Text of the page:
"Map of the Track of the Tornado of April 30th, 1852. From Golconda Illinois, to Wabash River Across Indiana & the Ohio River to Georgetown Kentucky, U.S....", Smithsonian Institute
Subject: Midwestern United States
Period: 1852 (dated)
Publication: Account of a Tornado Near New Harmony, Ind.
Color: Black & White
28.4 x 19 inches
72.1 x 48.3 cm
Uncommon and important report and map of a tornado which occurred in southern Indiana on April 30th, 1852. Chappelsmith's detailed study focuses on one square mile of the path of the mile wide tornado. It is impressive in that it shows the fall direction for well over a thousand trees, which must have been a very time consuming task without the aid of aerial surveillance. The map has three illustrations of twisted and broken trees and the report has a full-page lithograph displaying broken trees.
The following is a quote from the Princeton University website on the history of meteorology: "[Chappelsmith’s report was the] first scientific study of a tornado’s path and the first conclusive proof that tornadoes are an inward, upward, and onward moving column of air. In his article, Chappelsmith notes that people living five miles north of the storm continued to plough their fields during the whole time. The tornado’s track was one mile wide and sped from New Harmony to Leavenworth in 1.5 hours, averaging sixty miles per hour and toppling trees at the rate of seven thousand per minute. Primarily based on his detailed examination of these prostrated trees left in the storm’s wake, he concludes that the "phenomena are incompatible with the rotary hypothesis. . . . I am inclined to believe in Professor Espy’s idea of an ascensional column . . ." [pp. 10-11]."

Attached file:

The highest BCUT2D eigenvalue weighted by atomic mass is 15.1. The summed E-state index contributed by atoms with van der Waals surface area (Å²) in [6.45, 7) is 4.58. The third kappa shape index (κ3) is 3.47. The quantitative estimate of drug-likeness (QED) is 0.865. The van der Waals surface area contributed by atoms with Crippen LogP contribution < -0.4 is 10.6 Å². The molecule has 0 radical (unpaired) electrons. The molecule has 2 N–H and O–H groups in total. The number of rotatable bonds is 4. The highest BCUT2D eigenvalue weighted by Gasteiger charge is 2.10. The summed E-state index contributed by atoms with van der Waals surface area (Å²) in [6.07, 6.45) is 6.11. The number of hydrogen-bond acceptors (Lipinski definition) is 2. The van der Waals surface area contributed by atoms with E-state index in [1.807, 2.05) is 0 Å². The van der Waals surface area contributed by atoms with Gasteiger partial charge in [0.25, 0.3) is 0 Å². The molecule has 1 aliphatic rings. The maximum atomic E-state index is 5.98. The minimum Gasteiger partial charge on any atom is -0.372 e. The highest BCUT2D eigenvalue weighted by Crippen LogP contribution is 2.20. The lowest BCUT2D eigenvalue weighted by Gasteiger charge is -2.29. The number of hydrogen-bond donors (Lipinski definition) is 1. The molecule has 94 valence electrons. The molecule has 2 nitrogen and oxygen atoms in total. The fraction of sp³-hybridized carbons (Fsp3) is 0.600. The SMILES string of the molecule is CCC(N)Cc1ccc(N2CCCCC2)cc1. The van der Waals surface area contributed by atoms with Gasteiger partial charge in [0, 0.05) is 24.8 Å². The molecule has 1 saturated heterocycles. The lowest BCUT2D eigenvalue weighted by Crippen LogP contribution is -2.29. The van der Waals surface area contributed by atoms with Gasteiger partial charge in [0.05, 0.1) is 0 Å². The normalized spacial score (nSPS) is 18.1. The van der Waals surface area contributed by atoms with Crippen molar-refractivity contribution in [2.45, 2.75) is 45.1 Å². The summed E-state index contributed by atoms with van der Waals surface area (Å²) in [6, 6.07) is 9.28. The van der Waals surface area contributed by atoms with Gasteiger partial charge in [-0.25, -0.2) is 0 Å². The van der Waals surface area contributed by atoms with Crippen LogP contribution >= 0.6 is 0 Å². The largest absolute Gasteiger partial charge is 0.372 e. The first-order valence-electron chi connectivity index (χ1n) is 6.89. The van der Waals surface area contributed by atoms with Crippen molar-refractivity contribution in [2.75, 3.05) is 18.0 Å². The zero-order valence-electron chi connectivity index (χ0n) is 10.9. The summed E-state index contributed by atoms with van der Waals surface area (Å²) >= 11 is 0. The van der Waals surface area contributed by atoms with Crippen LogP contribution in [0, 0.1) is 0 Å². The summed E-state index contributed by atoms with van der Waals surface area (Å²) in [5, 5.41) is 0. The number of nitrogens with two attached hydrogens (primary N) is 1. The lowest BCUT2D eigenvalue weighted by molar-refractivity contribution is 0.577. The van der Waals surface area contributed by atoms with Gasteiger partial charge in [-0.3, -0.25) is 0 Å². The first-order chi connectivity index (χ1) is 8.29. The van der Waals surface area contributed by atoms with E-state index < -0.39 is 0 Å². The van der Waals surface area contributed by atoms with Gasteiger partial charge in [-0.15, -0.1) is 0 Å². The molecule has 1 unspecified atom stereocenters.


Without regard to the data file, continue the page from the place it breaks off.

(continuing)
The map is good with toning along the folds, a 3.5" binding tear closed on verso with archival material, and one tiny hole in a blank area closed on verso with old paper. Text and plate are very good with the title below the plate partially trimmed as issued. Bound in modern paper wrappers.